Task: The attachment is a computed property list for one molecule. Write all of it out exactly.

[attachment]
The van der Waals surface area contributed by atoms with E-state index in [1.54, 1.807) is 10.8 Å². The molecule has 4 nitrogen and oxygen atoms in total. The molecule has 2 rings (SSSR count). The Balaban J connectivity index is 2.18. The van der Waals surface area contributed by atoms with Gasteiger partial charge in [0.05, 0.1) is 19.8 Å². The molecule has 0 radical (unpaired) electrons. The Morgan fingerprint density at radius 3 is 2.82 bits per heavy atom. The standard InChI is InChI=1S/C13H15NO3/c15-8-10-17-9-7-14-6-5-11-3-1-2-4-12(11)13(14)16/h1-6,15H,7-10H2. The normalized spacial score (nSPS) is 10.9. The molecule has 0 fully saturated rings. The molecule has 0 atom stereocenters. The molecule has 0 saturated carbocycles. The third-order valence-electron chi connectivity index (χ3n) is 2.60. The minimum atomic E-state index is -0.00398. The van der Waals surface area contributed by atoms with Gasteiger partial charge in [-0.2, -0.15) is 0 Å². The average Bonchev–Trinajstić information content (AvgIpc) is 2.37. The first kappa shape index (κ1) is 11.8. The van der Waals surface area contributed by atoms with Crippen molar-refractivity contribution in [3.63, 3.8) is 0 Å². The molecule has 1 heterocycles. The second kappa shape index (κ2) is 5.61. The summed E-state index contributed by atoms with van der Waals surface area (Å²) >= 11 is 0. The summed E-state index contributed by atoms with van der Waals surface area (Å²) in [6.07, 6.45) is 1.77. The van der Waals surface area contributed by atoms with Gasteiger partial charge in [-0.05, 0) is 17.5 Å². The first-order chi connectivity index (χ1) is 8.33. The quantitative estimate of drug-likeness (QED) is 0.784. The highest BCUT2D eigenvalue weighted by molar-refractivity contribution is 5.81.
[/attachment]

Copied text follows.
The van der Waals surface area contributed by atoms with E-state index in [1.54, 1.807) is 10.8 Å². The molecule has 4 nitrogen and oxygen atoms in total. The molecule has 2 rings (SSSR count). The Balaban J connectivity index is 2.18. The van der Waals surface area contributed by atoms with Gasteiger partial charge in [0.05, 0.1) is 19.8 Å². The molecule has 0 radical (unpaired) electrons. The Morgan fingerprint density at radius 3 is 2.82 bits per heavy atom. The standard InChI is InChI=1S/C13H15NO3/c15-8-10-17-9-7-14-6-5-11-3-1-2-4-12(11)13(14)16/h1-6,15H,7-10H2. The normalized spacial score (nSPS) is 10.9. The molecule has 0 fully saturated rings. The molecule has 0 atom stereocenters. The molecule has 0 saturated carbocycles. The third-order valence-electron chi connectivity index (χ3n) is 2.60. The minimum atomic E-state index is -0.00398. The van der Waals surface area contributed by atoms with Gasteiger partial charge in [-0.2, -0.15) is 0 Å². The average Bonchev–Trinajstić information content (AvgIpc) is 2.37. The first kappa shape index (κ1) is 11.8. The van der Waals surface area contributed by atoms with Crippen molar-refractivity contribution in [3.63, 3.8) is 0 Å². The molecule has 1 heterocycles. The second kappa shape index (κ2) is 5.61. The summed E-state index contributed by atoms with van der Waals surface area (Å²) >= 11 is 0. The summed E-state index contributed by atoms with van der Waals surface area (Å²) in [6.07, 6.45) is 1.77. The van der Waals surface area contributed by atoms with Gasteiger partial charge in [-0.05, 0) is 17.5 Å². The first-order chi connectivity index (χ1) is 8.33. The quantitative estimate of drug-likeness (QED) is 0.784. The highest BCUT2D eigenvalue weighted by molar-refractivity contribution is 5.81.